Biochar can be used to add nutrients back into the soil. Plant matter is burned without oxygen to create a charcoal like substance that can be used in farming and gardening.

You might have heard of biochar before. It’s looks and feels like charcoal and many people are adding it to their farms and gardens.

Logan Bennett is the Small Farms Program Outreach Coordinator at the Oregon State University Extension. He can be contacted at logan.bennett@oregonstate.edu and 541-236-3015.

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Good article. Thanks.

I've been making biochar here on the farm for about 14 years now, and I've bought biochar, too. We used it in our chicken houses; it absorbs moisture, smells, the ammonia, and so on, and then goes into the compost pile with the ammonia and other nutrients.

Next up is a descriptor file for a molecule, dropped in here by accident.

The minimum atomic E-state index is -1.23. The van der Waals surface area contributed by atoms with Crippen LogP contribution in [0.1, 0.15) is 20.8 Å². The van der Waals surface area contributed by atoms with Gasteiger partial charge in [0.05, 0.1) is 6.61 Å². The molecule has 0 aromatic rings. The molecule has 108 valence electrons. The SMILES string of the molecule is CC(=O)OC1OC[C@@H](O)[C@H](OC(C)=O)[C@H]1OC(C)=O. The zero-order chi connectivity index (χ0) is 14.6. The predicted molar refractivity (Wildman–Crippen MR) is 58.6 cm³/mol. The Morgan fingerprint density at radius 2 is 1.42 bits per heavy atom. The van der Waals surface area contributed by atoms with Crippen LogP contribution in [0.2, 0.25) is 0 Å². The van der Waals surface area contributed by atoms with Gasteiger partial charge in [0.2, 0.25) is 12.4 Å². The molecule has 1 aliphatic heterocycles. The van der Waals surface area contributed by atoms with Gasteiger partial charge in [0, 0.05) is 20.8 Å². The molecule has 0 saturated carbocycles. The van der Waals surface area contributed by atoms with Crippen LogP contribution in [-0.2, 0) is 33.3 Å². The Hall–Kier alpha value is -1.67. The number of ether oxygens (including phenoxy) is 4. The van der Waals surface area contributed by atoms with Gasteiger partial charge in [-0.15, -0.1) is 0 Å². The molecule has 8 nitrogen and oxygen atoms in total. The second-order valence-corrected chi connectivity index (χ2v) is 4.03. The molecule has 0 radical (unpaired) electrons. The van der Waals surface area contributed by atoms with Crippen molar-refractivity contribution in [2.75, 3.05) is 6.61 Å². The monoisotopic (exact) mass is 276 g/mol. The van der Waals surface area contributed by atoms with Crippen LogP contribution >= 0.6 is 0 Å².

The late Douglas County Commissioner Joe Laurance championed production of biochar in the woods. I think he was just ahead of his time.

Industrial-scale biochar production is a good thing, too. Microwave pyrolysis, it seems to me, with interruptible electrical energy, biogas production, and cogeneration would be a nice match. (<--bad pun).

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